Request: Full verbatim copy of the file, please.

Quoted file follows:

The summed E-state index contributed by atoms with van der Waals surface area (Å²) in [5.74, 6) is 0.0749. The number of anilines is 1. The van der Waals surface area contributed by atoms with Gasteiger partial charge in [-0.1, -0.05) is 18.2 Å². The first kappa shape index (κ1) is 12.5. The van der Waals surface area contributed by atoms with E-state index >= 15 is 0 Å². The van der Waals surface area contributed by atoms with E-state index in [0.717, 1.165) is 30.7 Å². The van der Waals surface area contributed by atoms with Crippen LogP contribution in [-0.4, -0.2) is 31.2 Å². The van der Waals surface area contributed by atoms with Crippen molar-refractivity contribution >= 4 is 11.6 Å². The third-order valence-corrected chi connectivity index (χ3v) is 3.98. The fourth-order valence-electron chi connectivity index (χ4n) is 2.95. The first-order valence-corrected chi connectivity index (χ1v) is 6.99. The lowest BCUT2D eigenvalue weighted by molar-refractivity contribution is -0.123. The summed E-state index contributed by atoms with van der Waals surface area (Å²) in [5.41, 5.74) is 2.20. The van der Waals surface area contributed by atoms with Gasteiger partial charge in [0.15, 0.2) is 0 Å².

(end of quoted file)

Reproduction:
The summed E-state index contributed by atoms with van der Waals surface area (Å²) in [5.74, 6) is 0.0749. The number of anilines is 1. The van der Waals surface area contributed by atoms with Gasteiger partial charge in [-0.1, -0.05) is 18.2 Å². The first kappa shape index (κ1) is 12.5. The van der Waals surface area contributed by atoms with E-state index >= 15 is 0 Å². The van der Waals surface area contributed by atoms with E-state index in [0.717, 1.165) is 30.7 Å². The van der Waals surface area contributed by atoms with Crippen LogP contribution in [-0.4, -0.2) is 31.2 Å². The van der Waals surface area contributed by atoms with Crippen molar-refractivity contribution >= 4 is 11.6 Å². The third-order valence-corrected chi connectivity index (χ3v) is 3.98. The fourth-order valence-electron chi connectivity index (χ4n) is 2.95. The first-order valence-corrected chi connectivity index (χ1v) is 6.99. The lowest BCUT2D eigenvalue weighted by molar-refractivity contribution is -0.123. The summed E-state index contributed by atoms with van der Waals surface area (Å²) in [5.41, 5.74) is 2.20. The van der Waals surface area contributed by atoms with Gasteiger partial charge in [0.15, 0.2) is 0 Å².